Neural Mechanisms of Decision Making and the Personal Level

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Can findings from psychology and cognitive neuroscience about the neural mechanisms involved in decision-making can tell us anything useful about the commonly-understood mental phenomenon of making voluntary choices? Two philosophical objections are considered. First, that the neural data is subpersonal, and so cannot enter into illuminating explanations of personal-level phenomena like voluntary action. Secondly, that mental properties are multiply realized in the brain in such a way as to make them insusceptible to neuroscientific study. The paper argues that both objections would be weakened by the discovery of empirical generalisations connecting subpersonal properties with personal-level phenomena. It gives three case studies that furnish evidence to that effect. It argues that the existence of such interrelations are consistent with a plausible construal of the personal-subpersonal distinction. Furthermore, there is no reason to suppose that the notion of subpersonal representation relied on in cognitive neuroscience illicitly imports personal-level phenomena like consciousness or normativity, or is otherwise explanatorily problematic.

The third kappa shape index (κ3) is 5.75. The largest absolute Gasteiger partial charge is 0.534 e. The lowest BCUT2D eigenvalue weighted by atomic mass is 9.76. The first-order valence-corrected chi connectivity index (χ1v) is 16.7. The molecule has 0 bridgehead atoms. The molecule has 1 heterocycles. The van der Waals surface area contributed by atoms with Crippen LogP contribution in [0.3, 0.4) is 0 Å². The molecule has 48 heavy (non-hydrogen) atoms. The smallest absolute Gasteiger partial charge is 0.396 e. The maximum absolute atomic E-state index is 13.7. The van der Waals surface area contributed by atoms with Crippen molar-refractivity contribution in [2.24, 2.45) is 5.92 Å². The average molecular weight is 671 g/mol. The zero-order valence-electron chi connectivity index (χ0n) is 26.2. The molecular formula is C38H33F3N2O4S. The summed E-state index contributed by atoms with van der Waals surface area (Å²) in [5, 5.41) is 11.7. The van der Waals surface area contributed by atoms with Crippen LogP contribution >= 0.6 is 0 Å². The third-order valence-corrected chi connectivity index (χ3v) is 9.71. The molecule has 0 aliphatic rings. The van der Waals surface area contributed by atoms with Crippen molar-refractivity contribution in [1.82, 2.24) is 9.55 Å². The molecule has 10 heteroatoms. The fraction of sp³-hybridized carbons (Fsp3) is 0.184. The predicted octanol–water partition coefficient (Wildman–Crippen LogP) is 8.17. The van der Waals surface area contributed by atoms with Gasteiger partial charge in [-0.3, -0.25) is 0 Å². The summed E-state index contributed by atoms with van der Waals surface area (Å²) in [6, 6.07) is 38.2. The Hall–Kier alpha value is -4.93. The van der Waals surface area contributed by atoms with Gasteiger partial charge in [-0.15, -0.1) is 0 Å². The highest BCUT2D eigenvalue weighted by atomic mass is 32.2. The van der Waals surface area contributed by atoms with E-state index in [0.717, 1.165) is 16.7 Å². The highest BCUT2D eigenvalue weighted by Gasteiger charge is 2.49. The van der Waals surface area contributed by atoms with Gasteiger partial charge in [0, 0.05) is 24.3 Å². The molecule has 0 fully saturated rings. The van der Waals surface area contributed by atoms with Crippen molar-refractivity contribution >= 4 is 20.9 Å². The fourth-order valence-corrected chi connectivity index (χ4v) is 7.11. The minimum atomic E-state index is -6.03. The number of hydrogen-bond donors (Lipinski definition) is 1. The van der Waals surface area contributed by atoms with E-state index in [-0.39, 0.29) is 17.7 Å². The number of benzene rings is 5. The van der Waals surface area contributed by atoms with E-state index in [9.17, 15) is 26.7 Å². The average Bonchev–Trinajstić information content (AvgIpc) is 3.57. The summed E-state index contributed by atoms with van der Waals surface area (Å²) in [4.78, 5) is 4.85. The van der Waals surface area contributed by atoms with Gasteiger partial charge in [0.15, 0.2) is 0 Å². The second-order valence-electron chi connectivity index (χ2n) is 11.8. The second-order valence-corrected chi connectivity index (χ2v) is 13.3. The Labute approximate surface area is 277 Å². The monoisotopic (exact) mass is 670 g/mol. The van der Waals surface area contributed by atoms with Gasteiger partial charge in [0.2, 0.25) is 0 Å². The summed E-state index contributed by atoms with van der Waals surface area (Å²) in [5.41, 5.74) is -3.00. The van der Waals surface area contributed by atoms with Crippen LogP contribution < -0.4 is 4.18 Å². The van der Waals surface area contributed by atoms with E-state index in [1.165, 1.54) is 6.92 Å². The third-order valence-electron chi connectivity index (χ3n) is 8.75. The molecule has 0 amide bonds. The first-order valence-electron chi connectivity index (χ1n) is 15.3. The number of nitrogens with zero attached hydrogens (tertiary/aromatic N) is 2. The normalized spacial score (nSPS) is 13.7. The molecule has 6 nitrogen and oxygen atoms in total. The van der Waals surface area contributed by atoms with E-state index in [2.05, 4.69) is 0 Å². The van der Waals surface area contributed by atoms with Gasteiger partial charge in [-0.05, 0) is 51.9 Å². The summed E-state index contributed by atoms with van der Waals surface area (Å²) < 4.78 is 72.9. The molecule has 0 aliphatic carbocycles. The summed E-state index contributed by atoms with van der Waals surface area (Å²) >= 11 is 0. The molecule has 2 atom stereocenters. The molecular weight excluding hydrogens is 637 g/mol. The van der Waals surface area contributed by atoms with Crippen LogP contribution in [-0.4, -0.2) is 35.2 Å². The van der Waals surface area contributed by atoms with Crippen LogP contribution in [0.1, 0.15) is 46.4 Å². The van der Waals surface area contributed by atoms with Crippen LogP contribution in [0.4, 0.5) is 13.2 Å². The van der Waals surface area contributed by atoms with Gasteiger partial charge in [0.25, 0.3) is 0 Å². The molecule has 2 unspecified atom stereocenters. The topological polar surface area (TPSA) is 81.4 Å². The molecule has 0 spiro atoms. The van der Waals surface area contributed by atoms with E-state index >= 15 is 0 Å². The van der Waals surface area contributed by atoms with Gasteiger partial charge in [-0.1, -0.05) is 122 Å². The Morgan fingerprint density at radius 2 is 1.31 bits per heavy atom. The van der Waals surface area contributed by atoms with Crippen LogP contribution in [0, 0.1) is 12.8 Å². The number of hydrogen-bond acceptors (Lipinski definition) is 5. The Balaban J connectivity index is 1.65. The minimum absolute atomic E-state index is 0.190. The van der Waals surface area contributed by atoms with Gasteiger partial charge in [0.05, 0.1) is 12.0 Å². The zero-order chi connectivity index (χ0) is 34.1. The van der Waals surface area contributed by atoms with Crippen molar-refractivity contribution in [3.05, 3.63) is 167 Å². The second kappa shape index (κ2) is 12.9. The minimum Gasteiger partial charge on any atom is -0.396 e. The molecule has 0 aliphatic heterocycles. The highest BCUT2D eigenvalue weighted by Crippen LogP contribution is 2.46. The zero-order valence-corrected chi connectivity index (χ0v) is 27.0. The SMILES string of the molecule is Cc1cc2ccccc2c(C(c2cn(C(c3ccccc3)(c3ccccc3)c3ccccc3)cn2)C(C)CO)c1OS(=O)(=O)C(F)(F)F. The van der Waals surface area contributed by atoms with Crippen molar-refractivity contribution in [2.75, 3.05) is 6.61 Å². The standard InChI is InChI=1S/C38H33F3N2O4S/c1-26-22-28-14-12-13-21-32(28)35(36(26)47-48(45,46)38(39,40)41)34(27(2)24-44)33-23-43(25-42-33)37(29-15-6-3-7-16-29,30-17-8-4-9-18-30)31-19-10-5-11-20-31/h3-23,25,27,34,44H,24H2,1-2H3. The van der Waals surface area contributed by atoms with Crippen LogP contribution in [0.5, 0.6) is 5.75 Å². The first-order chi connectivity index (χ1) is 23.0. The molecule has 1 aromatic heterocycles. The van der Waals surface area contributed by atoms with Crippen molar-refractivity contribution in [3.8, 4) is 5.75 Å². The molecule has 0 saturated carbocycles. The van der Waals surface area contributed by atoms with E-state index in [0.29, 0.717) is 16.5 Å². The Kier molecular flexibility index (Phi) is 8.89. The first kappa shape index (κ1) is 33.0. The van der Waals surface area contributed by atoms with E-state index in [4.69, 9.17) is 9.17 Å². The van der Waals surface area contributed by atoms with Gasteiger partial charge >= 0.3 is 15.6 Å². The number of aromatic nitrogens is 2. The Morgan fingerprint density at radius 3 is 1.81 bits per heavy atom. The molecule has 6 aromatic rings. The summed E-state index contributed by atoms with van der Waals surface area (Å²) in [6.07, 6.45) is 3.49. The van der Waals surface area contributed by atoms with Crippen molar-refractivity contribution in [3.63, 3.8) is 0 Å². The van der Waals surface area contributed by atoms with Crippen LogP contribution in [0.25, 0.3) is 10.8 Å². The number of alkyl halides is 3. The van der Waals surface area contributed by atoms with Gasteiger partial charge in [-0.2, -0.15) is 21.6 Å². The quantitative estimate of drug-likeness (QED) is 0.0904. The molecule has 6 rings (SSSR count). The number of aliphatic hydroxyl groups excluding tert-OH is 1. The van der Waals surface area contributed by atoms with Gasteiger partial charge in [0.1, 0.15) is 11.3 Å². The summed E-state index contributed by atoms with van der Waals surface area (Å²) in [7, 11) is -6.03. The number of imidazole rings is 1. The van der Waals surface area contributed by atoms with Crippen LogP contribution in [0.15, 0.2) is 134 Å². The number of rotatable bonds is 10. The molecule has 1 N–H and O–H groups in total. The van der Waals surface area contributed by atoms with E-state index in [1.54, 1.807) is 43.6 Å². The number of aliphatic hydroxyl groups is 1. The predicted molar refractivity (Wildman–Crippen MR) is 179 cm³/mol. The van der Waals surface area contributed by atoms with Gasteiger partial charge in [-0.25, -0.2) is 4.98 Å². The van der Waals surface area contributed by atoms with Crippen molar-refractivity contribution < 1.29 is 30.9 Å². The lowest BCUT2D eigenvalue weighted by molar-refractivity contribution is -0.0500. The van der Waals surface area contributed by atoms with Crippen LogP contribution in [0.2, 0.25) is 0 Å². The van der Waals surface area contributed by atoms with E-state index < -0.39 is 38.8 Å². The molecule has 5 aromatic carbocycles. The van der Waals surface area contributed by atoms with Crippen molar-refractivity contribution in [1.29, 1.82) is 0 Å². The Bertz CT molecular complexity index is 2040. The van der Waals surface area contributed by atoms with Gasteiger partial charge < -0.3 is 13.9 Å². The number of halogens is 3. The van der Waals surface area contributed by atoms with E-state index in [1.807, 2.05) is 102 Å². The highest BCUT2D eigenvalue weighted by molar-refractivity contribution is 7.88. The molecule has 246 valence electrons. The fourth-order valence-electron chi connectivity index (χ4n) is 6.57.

Original languageEnglish
Title of host publicationThe Oxford Handbook of Philosophy and Psychiatry
EditorsK. W. M. Fulford, Martin Davies, George Graham, John Z. Sadler, Giovanni Stanghellini, Richard G. T. Gipps, Tim Thornton
Place of PublicationOxford
PublisherOxford University Press
Number of pages20
ISBN (Print)9780199579563
Publication statusPublished - 2013

Publication series

NameInternational Perspectives in Philosophy and Psychiatry
PublisherOxford University Press


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